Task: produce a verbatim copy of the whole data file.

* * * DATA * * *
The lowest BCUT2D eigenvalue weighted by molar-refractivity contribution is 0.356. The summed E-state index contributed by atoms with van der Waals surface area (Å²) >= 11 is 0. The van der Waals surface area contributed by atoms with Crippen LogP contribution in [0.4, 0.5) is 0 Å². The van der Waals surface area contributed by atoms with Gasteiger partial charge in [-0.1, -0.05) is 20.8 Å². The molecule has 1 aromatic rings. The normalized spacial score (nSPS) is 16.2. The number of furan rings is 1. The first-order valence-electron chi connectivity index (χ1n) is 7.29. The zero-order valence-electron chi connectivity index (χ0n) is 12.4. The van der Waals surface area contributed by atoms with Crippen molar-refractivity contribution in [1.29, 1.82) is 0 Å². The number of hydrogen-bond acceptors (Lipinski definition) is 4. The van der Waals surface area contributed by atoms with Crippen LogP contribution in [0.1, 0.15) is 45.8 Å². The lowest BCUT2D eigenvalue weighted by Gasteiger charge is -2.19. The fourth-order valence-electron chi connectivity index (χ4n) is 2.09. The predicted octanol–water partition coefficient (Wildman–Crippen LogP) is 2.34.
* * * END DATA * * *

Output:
The lowest BCUT2D eigenvalue weighted by molar-refractivity contribution is 0.356. The summed E-state index contributed by atoms with van der Waals surface area (Å²) >= 11 is 0. The van der Waals surface area contributed by atoms with Crippen LogP contribution in [0.4, 0.5) is 0 Å². The van der Waals surface area contributed by atoms with Gasteiger partial charge in [-0.1, -0.05) is 20.8 Å². The molecule has 1 aromatic rings. The normalized spacial score (nSPS) is 16.2. The number of furan rings is 1. The first-order valence-electron chi connectivity index (χ1n) is 7.29. The zero-order valence-electron chi connectivity index (χ0n) is 12.4. The van der Waals surface area contributed by atoms with Crippen molar-refractivity contribution in [1.29, 1.82) is 0 Å². The number of hydrogen-bond acceptors (Lipinski definition) is 4. The van der Waals surface area contributed by atoms with Crippen LogP contribution in [0.1, 0.15) is 45.8 Å². The lowest BCUT2D eigenvalue weighted by Gasteiger charge is -2.19. The fourth-order valence-electron chi connectivity index (χ4n) is 2.09. The predicted octanol–water partition coefficient (Wildman–Crippen LogP) is 2.34.